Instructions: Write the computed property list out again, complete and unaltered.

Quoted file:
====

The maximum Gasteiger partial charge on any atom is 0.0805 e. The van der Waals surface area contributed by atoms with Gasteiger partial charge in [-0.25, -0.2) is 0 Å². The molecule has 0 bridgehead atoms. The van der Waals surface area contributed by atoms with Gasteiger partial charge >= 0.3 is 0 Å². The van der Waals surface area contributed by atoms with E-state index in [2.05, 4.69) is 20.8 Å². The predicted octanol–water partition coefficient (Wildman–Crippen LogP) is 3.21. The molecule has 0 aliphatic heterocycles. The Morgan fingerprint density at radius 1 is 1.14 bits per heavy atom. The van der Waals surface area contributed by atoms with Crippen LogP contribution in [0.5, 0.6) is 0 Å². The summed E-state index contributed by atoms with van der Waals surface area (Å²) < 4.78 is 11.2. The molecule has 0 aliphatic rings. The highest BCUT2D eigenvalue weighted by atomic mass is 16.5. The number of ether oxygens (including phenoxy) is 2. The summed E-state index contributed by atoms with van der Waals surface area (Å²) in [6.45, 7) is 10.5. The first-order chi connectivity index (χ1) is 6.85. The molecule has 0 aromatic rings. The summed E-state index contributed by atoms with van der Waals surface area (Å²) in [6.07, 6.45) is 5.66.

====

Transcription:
The maximum Gasteiger partial charge on any atom is 0.0805 e. The van der Waals surface area contributed by atoms with Gasteiger partial charge in [-0.25, -0.2) is 0 Å². The molecule has 0 bridgehead atoms. The van der Waals surface area contributed by atoms with Gasteiger partial charge >= 0.3 is 0 Å². The van der Waals surface area contributed by atoms with E-state index in [2.05, 4.69) is 20.8 Å². The predicted octanol–water partition coefficient (Wildman–Crippen LogP) is 3.21. The molecule has 0 aliphatic heterocycles. The Morgan fingerprint density at radius 1 is 1.14 bits per heavy atom. The van der Waals surface area contributed by atoms with Crippen LogP contribution in [0.5, 0.6) is 0 Å². The summed E-state index contributed by atoms with van der Waals surface area (Å²) < 4.78 is 11.2. The molecule has 0 aliphatic rings. The highest BCUT2D eigenvalue weighted by atomic mass is 16.5. The number of ether oxygens (including phenoxy) is 2. The summed E-state index contributed by atoms with van der Waals surface area (Å²) in [6.45, 7) is 10.5. The first-order chi connectivity index (χ1) is 6.85. The molecule has 0 aromatic rings. The summed E-state index contributed by atoms with van der Waals surface area (Å²) in [6.07, 6.45) is 5.66.